Monday, January 28, 2013

The Importance of a Professional Author Photo


Maybe you’ve come across author’s pictures that have you responding with, ‘really?’  I know I’ve found them.  You know the ones, the author isn’t smiling, the author is in their house near a Christmas tree, the author isn’t looking at the camera, the author is drinking a glass of wine, and the one that really inspired me on the importance of this post--one where the picture was taken in the author’s washroom!  I kid you not.  In the background was the sink and the towel bar.  Seriously?

How can authors be viewed as professional when they don’t present themselves that way?  The simple answer: they can’t be. 

The author photo is the only representation of your physicality you have to show your readers.  Your author photo is your brand and has a bearing on how readers view you.

Think about it this way, if there wasn’t an author photo, one is left wondering who the person is behind the words.  Personally, I like seeing what an author looks like.  In some way, it connects me more to them.  However, when I come across poor photos, it can have the opposite effect on me.  If they don’t take their image seriously, why should I take their writing that way?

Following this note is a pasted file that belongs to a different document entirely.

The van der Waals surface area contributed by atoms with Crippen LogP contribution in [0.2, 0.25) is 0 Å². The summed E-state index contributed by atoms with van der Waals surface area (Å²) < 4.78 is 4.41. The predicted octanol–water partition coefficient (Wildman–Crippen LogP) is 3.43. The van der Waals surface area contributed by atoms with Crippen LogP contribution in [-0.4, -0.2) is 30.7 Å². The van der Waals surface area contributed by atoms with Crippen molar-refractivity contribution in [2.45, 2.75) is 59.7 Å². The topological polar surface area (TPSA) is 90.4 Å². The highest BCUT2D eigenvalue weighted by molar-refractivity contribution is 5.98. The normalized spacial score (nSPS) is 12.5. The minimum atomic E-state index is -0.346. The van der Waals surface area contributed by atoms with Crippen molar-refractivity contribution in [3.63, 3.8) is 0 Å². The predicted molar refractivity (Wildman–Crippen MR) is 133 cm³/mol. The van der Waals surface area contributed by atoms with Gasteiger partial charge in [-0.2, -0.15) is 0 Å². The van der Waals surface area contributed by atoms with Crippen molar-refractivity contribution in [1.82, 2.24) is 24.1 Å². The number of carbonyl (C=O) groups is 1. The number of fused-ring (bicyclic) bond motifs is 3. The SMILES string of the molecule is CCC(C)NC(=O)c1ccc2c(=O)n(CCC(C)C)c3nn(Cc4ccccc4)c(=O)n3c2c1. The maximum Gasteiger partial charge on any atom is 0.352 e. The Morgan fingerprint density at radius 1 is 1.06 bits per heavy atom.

What makes for a good author photo?  Here are a few basics:  

1) Hire a professional photographer if possible.  Don’t have a friend snap a pose while you’re standing in skis on the side of a mountain.  If you’re wanting to connect with your readers on a more personal level, and if does tastefully, these pictures could be shared on your website.  Maybe your novel is about skiing, another of your passions.  It could find an appropriate place on your site, but it shouldn’t be your main author photo.  Don’t post pictures that have you drinking or smoking--not professional.

For example, while I use my main author picture for branding, I share some more personal shots on my website here.

2) Dress respectfully and professionally.   This involves common sense and doesn’t necessarily mean a business suit.  Smart causal tends to work best.  Ask yourself, do I look like someone I’d want to do business with?

3) Relax, face the camera, and smile.   Don’t give me a “stink face” or a studious expression.  This can come across as you being unhappy.  Express your confidence.  Let yourself shine. 

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Watch my sites for a new author picture coming out in the next couple of months.